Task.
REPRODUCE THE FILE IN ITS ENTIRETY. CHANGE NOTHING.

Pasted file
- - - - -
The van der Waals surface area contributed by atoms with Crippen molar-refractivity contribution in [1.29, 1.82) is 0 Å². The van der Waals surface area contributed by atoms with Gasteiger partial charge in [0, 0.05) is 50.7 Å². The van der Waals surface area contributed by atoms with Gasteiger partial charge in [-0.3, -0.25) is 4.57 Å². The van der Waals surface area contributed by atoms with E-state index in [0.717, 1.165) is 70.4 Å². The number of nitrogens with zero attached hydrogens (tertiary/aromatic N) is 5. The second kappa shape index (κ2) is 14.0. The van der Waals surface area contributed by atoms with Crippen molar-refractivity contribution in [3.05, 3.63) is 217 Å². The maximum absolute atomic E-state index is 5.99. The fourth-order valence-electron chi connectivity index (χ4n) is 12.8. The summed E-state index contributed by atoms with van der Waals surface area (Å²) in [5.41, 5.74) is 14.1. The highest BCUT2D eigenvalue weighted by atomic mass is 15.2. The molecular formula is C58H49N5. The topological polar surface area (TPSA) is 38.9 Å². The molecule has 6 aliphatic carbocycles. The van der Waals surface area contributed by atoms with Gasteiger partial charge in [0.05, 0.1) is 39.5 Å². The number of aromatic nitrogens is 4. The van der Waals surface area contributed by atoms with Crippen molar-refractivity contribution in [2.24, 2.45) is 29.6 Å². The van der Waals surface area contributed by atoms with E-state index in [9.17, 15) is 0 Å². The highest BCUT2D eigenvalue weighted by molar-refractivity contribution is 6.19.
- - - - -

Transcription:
The van der Waals surface area contributed by atoms with Crippen molar-refractivity contribution in [1.29, 1.82) is 0 Å². The van der Waals surface area contributed by atoms with Gasteiger partial charge in [0, 0.05) is 50.7 Å². The van der Waals surface area contributed by atoms with Gasteiger partial charge in [-0.3, -0.25) is 4.57 Å². The van der Waals surface area contributed by atoms with E-state index in [0.717, 1.165) is 70.4 Å². The number of nitrogens with zero attached hydrogens (tertiary/aromatic N) is 5. The second kappa shape index (κ2) is 14.0. The van der Waals surface area contributed by atoms with Crippen molar-refractivity contribution in [3.05, 3.63) is 217 Å². The maximum absolute atomic E-state index is 5.99. The fourth-order valence-electron chi connectivity index (χ4n) is 12.8. The summed E-state index contributed by atoms with van der Waals surface area (Å²) in [5.41, 5.74) is 14.1. The highest BCUT2D eigenvalue weighted by atomic mass is 15.2. The molecular formula is C58H49N5. The topological polar surface area (TPSA) is 38.9 Å². The molecule has 6 aliphatic carbocycles. The van der Waals surface area contributed by atoms with Gasteiger partial charge in [0.05, 0.1) is 39.5 Å². The number of aromatic nitrogens is 4. The van der Waals surface area contributed by atoms with Crippen molar-refractivity contribution in [2.24, 2.45) is 29.6 Å². The van der Waals surface area contributed by atoms with E-state index in [9.17, 15) is 0 Å². The highest BCUT2D eigenvalue weighted by molar-refractivity contribution is 6.19.